- Division of Fisheries and Wildlife
Media Contact for Copperhead birth caught on camera
Marion Larson, MassWildlife
The copperhead, an endangered snake, is one of only two venomous snakes found in Massachusetts (the other is the endangered timber rattlesnake). Both species give birth at the end of the summer. While people commonly misidentify milk snakes and northern water snakes as copperheads, actual copperhead sightings are very rare. Even more rare is the opportunity to see copperheads giving birth to their young! Luckily, MassWildlife Herpetologist Mike Jones was able to document a live birth.
Copperheads typically breed in the spring (although fall mating can also occur) and they usually give birth to 3–10 young in August or September. Jones admits he was lucky to capture the footage, “Females gather under rocks, in crevices, or other areas that are hard to access so observing the birth of a copperhead is something very few people have the opportunity to see.” Females giving birth tend to gather together in areas called birthing rookeries, which may be at their winter dens or sometimes up to a mile away. By giving birth at or near the winter den, it minimizes the distance newborns will have to travel from their birth site to where they will soon den for the winter.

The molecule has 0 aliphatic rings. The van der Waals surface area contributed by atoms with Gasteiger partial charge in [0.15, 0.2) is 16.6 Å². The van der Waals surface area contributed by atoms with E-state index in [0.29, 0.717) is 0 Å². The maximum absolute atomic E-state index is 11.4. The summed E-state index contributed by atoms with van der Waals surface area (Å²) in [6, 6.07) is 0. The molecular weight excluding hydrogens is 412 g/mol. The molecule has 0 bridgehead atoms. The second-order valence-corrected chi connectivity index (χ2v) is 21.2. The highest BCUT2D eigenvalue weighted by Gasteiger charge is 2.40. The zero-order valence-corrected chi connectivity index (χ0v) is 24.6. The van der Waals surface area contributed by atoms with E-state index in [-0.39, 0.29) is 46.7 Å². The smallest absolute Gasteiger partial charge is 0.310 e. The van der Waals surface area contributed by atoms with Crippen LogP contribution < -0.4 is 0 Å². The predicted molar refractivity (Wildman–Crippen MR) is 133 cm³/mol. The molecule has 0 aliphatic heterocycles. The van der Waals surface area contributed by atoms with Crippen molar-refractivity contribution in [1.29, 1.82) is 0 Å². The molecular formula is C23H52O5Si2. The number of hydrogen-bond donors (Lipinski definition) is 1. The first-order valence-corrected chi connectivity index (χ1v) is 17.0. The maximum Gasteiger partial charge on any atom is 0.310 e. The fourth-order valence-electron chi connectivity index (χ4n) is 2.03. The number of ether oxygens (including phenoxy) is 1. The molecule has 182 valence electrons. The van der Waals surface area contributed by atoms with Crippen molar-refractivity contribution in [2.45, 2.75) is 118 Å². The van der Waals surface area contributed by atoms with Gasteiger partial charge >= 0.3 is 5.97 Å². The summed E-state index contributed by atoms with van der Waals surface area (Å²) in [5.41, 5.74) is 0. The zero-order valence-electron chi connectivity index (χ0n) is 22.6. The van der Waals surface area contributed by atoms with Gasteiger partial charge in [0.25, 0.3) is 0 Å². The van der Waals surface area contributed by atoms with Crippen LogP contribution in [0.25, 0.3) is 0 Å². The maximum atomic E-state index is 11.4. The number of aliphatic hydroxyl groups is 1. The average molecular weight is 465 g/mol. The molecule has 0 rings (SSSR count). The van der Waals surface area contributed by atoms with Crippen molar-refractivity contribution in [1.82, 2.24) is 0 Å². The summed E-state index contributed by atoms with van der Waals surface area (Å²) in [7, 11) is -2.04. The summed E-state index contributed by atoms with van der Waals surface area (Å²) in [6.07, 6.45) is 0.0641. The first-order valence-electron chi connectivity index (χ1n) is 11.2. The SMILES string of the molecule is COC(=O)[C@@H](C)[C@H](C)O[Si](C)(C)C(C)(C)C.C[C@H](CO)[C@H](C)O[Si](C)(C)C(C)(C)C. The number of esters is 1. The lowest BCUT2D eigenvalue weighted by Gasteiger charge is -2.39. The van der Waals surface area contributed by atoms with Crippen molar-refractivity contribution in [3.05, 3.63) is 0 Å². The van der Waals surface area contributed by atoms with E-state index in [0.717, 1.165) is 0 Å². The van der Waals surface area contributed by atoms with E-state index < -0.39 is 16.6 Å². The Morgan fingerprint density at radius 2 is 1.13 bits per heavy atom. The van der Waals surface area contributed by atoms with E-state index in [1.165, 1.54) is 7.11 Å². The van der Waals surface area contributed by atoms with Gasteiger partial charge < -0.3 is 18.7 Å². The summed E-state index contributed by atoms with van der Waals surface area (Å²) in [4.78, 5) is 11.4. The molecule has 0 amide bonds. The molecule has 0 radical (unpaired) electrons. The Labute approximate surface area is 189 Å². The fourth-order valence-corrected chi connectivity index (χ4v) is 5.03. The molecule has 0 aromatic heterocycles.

Copperheads are ovoviviparous, which means they give birth to their young encased in an amniotic sac, rather than laying eggs like many other snakes. After giving birth, a copperhead mother does not care for her young. Each of the young is equipped with venom, fangs, and a supply of egg yolk for nourishment in their abdominal cavities. Newborn copperheads measure about 7–9 inches long at birth and have a unique yellow tail tip which fades as it gets older. One hypothesis is that the juvenile snake uses its tail as a lure to capture prey. When the animal gets close enough, the copperhead can strike and acquire its meal.
As the young copperheads grow, they will face many threats. Destruction of rocky, wooded habitat and summer feeding grounds, excessive removal by collectors, and mortality at the hands of snake hunters and the general public continue to imperil the endangered copperhead. Copperheads are only found in a few locations in the Connecticut River Valley and the Boston area. You can help support the conservation of copperheads and other rare animals and plants by donating to MassWildlife’s Natural Heritage and Endangered Species Program or by submitting observations of rare plants and wildlife. Learn more at Mass.gov/supportNHESP.